1. Inexact labelling

Inexact labelling is a kind of cognitive distortion in which labels and judgments are incorrectly applied around others or oneself, mostly based on how such things are perceived by a person.

Example: A student bumps into another student after getting off the school bus. One student calls the other student a 'complete idiot.' In reality, it is just a mistake that anyone can make.

  1. Personalization

This is one of the most common inaccurate interpretations and distortions of thinking in which a person takes something personally when he is not related to it or something is not caused by him at all.

Example: Personalization occurs when a person undergoes psychological distress and blames himself for a single or a wide variety of traumatic event that are far from his control or are not his fault. One more example is when someone incorrectly speculates that he has been deliberately targeted or excluded.

  1. Dichotomous Thinking

Dichotomous thinking is the inclination to perceive things in binary opposition, like “all or nothing,” “good or bad,” or “black or white.” Dichotomous patterns of thinking can be seen as the propensity to get stuck at points, unable to shift toward synthesis

Example: An example of Dichotomous Thinking is to consider all the children of a class as "good" or "bad" in studies. Everyone knows that every class has a wide variety of students and many of them are average in learning.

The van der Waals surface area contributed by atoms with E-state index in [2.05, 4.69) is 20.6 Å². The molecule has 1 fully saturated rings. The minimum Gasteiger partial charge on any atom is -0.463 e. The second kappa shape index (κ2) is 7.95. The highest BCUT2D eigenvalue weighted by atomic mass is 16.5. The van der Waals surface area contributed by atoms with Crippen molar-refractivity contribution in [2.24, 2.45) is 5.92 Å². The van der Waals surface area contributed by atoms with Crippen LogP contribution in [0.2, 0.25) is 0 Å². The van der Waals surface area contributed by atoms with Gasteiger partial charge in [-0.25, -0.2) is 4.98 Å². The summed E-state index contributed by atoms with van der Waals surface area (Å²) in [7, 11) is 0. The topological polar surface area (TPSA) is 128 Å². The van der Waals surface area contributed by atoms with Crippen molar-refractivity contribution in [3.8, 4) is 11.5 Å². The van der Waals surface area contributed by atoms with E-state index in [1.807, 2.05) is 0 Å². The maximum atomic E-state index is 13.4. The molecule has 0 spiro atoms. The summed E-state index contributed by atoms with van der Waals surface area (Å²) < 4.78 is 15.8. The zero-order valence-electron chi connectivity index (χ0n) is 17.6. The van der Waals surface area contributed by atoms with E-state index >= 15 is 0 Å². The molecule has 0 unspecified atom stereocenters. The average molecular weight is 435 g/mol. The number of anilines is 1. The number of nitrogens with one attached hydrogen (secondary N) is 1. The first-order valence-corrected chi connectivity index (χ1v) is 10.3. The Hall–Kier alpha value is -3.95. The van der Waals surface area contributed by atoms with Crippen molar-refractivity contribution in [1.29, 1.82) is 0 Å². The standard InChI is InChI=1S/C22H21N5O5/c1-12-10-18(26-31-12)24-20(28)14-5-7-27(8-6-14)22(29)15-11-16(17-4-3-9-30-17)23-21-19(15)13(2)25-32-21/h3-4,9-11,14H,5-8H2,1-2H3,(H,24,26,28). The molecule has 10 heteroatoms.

What is included in a Typical Treatment plan for Cognitive Behaviour Therapy ?

Following are some of the different types of therapy or the most popular Cognitive-Behavioral Therapy behavioral techniques used to identify how inaccurate thinking may make the problems even worse. According to Typical Cognitive-Behavioral Therapy psychological interventions mostly involves:

  • Learning to face challenges and fears;
  • Developing new problem-solving skills;
  • Using calming techniques and role playing in case of potentially challenging problems;
  • Gaining confidence and a better appreciation and understanding of self-worth.

The main objective of the above Cognitive theory techniques is to replace self-defeating and unhelpful thinking styles with positive effects of more realistic and encouraging events. Cognitive-Behavioral Therapy has Positive Effects as it offers effective treatment and behavioral interventions for depressed people as well as those suffering from a wide variety of emotional disorders including treatment of Anxiety, Disorders, Obsessive-Compulsive Disorder, Bipolar Disorder, Post-Traumatic Stress Disorder Borderline Personality Disorder and many more.